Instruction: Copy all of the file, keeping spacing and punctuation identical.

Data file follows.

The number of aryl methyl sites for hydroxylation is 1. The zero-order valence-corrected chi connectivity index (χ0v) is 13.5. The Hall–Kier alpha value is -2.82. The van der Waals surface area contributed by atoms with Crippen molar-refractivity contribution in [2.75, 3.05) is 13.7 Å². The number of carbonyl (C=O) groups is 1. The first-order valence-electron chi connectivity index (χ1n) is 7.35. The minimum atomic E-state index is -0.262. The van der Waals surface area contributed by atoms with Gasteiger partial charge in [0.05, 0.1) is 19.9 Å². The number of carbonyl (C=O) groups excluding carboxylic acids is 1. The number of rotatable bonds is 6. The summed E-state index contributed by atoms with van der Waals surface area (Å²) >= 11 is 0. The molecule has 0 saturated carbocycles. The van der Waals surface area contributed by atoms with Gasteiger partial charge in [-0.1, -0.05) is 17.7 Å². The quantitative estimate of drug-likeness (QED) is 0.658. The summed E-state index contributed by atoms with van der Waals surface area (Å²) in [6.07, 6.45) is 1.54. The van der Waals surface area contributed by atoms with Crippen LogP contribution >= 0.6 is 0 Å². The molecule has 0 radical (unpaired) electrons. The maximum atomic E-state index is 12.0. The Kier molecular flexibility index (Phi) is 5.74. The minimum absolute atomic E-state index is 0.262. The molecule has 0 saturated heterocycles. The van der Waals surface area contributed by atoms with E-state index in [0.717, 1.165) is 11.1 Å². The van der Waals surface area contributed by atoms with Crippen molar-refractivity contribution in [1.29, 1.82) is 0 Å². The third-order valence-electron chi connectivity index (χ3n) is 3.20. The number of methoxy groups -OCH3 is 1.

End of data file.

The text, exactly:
The number of aryl methyl sites for hydroxylation is 1. The zero-order valence-corrected chi connectivity index (χ0v) is 13.5. The Hall–Kier alpha value is -2.82. The van der Waals surface area contributed by atoms with Crippen molar-refractivity contribution in [2.75, 3.05) is 13.7 Å². The number of carbonyl (C=O) groups is 1. The first-order valence-electron chi connectivity index (χ1n) is 7.35. The minimum atomic E-state index is -0.262. The van der Waals surface area contributed by atoms with Gasteiger partial charge in [0.05, 0.1) is 19.9 Å². The number of carbonyl (C=O) groups excluding carboxylic acids is 1. The number of rotatable bonds is 6. The summed E-state index contributed by atoms with van der Waals surface area (Å²) >= 11 is 0. The molecule has 0 saturated carbocycles. The van der Waals surface area contributed by atoms with Gasteiger partial charge in [-0.1, -0.05) is 17.7 Å². The quantitative estimate of drug-likeness (QED) is 0.658. The summed E-state index contributed by atoms with van der Waals surface area (Å²) in [6.07, 6.45) is 1.54. The van der Waals surface area contributed by atoms with Crippen LogP contribution >= 0.6 is 0 Å². The molecule has 0 radical (unpaired) electrons. The maximum atomic E-state index is 12.0. The Kier molecular flexibility index (Phi) is 5.74. The minimum absolute atomic E-state index is 0.262. The molecule has 0 saturated heterocycles. The van der Waals surface area contributed by atoms with E-state index in [0.717, 1.165) is 11.1 Å². The van der Waals surface area contributed by atoms with Crippen molar-refractivity contribution in [1.29, 1.82) is 0 Å². The third-order valence-electron chi connectivity index (χ3n) is 3.20. The number of methoxy groups -OCH3 is 1.